Notice how I didn’t state an age, but rather worded it as “Kindergarten-ready child?” Because every child is different, especially when it comes to readiness. And designating an age of readiness really bothers me. We, as parents and caregivers, know our child(ren) and out of all the people in the world, are most familiar with each child’s specific interests and signs of readiness. We don’t schedule lessons, we don’t have a time of day…we just look for the interest when it happens and go with it. Learning isn’t scheduled for us, we are very relaxed. It may happen every day for four days in a row. It may be something as simple as kiddo asking about the Milky Way, and since I am no Galileo, I end up googling and discussing any time of day, over coffee or wine (both drinks I enjoy, not the kids). So, in alignment with the philosophy of Minimalism (and from my experience as a former teacher), here is how I kicked off the start of my kiddo’s educational journey, which is now just beginning:
I. Learning about the world
-A globe: hold it in your hands; having a hand-held model of the earth is key. After searching high and low, looking for the perfect globe, I realized none of them would do. I didn’t want one with borders (yet). I didn’t want lines of latitude and longitude (yet). And finding an affordable physical model seemed impossible, until I looked for something handcrafted. I found this model here crafted by John Pierson on Etsy and must say that it is just perfect.
-A microscope: basic, but decent quality, we invested in an AmScope forward mounted stereo microscope, and searched on eBay for various sets of specimens on slides (some of which are vintage, which is cool). With the exception of winter, our kiddo hunts year-round for insect and plant specimens to examine, which leads to great conversation.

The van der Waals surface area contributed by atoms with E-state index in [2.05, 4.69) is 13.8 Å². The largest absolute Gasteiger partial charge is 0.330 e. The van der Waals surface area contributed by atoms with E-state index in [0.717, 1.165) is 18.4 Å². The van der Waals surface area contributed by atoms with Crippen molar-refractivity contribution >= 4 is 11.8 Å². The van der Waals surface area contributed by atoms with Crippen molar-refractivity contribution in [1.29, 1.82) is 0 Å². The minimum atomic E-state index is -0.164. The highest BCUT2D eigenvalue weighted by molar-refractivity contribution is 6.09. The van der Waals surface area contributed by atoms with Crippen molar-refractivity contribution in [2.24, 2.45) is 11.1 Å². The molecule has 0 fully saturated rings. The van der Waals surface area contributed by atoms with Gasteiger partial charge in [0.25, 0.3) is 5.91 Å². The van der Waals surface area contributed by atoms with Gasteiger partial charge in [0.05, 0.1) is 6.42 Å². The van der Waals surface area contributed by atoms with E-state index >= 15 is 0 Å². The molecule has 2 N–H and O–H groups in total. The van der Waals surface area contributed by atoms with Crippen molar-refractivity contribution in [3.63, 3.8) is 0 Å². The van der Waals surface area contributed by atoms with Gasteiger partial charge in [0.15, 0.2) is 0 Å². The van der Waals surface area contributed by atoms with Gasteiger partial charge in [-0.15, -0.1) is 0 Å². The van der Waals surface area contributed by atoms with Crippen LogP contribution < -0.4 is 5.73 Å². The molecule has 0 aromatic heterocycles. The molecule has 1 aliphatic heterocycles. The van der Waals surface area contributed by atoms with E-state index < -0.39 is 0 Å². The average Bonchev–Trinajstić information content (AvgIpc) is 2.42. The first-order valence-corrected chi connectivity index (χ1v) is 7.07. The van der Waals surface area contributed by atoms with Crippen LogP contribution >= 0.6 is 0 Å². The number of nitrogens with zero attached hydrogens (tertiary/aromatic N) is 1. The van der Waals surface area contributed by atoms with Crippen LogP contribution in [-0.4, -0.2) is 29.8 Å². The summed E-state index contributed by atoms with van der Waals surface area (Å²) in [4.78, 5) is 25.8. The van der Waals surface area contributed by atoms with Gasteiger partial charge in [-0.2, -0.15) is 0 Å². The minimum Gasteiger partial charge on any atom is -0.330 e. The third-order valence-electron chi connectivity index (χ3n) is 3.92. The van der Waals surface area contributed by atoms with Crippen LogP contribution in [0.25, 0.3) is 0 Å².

-A telescope: everyone in the household can enjoy this and, whether it happens to just be on sale or it is Amazon Prime Day (or Black Friday), this one here is pretty affordable. I actually bought it for my husband for a birthday gift over a year ago and we have YET to use it! But! We soon will. It is on our summer bucket list.
-Story Bots and Wild Kratts! on Netflix (trust me!)
And experiences are just as handy, so take your kid camping, canoeing, or mountain hiking to learn about the world.
-Read-Alouds are important, and best practice for any age, whether a Harry Potter book, Eric Carle’s Brown Bear, Brown Bear, What do you see?, or DIG magazine. 15 minutes a day is all that it takes to introduce your child to the practice of reading and letters and words themselves.
-I Can Read book sets (levels pre-k or 1/first reader). I got the Superman set, as well as the Spiderman one, as my kiddo really loves those two comic book heroes.
-Sight word cards, which you can make yourself with index cards. I use one color marker for what I call the beginnings of words and another color marker for the endings. My beginning cards have br, sp, sl, st, sm, cr, cl, dr, etc. and my ending cards have am, at, ug, um, ag, ing, ink, etc. And we make a fun game of mix and match words. I even found an old set of plastic tiles with words!